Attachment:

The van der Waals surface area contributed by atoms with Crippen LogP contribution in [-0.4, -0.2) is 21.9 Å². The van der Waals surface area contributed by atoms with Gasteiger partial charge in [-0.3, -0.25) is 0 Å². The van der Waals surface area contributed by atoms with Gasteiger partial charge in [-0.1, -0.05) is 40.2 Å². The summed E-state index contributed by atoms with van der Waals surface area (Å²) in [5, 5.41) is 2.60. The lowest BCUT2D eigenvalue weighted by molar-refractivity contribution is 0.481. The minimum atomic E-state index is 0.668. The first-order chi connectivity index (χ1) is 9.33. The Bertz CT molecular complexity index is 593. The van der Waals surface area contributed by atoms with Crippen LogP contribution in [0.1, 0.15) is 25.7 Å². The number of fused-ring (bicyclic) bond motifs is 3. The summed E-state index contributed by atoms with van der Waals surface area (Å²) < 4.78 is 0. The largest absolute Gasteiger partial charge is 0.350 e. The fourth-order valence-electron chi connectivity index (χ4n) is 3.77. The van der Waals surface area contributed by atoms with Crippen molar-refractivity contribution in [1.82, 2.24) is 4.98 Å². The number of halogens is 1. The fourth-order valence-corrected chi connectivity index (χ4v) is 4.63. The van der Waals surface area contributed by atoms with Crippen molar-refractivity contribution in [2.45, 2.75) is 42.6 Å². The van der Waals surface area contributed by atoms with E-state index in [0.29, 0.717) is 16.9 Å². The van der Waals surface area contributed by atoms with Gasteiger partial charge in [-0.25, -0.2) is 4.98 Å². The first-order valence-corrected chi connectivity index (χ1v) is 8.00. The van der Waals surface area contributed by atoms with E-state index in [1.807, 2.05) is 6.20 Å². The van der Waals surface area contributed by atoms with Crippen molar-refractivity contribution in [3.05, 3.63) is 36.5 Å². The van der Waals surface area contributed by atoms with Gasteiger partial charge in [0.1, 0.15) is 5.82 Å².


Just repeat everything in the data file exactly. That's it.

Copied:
The van der Waals surface area contributed by atoms with Crippen LogP contribution in [-0.4, -0.2) is 21.9 Å². The van der Waals surface area contributed by atoms with Gasteiger partial charge in [-0.3, -0.25) is 0 Å². The van der Waals surface area contributed by atoms with Gasteiger partial charge in [-0.1, -0.05) is 40.2 Å². The summed E-state index contributed by atoms with van der Waals surface area (Å²) in [5, 5.41) is 2.60. The lowest BCUT2D eigenvalue weighted by molar-refractivity contribution is 0.481. The minimum atomic E-state index is 0.668. The first-order chi connectivity index (χ1) is 9.33. The Bertz CT molecular complexity index is 593. The van der Waals surface area contributed by atoms with Crippen LogP contribution in [0.1, 0.15) is 25.7 Å². The number of fused-ring (bicyclic) bond motifs is 3. The summed E-state index contributed by atoms with van der Waals surface area (Å²) < 4.78 is 0. The largest absolute Gasteiger partial charge is 0.350 e. The fourth-order valence-electron chi connectivity index (χ4n) is 3.77. The van der Waals surface area contributed by atoms with Crippen molar-refractivity contribution in [1.82, 2.24) is 4.98 Å². The number of halogens is 1. The fourth-order valence-corrected chi connectivity index (χ4v) is 4.63. The van der Waals surface area contributed by atoms with Crippen molar-refractivity contribution in [2.45, 2.75) is 42.6 Å². The van der Waals surface area contributed by atoms with E-state index in [0.29, 0.717) is 16.9 Å². The van der Waals surface area contributed by atoms with Gasteiger partial charge in [-0.25, -0.2) is 4.98 Å². The first-order valence-corrected chi connectivity index (χ1v) is 8.00. The van der Waals surface area contributed by atoms with E-state index in [1.807, 2.05) is 6.20 Å². The van der Waals surface area contributed by atoms with Crippen molar-refractivity contribution in [3.05, 3.63) is 36.5 Å². The van der Waals surface area contributed by atoms with Gasteiger partial charge in [0.1, 0.15) is 5.82 Å².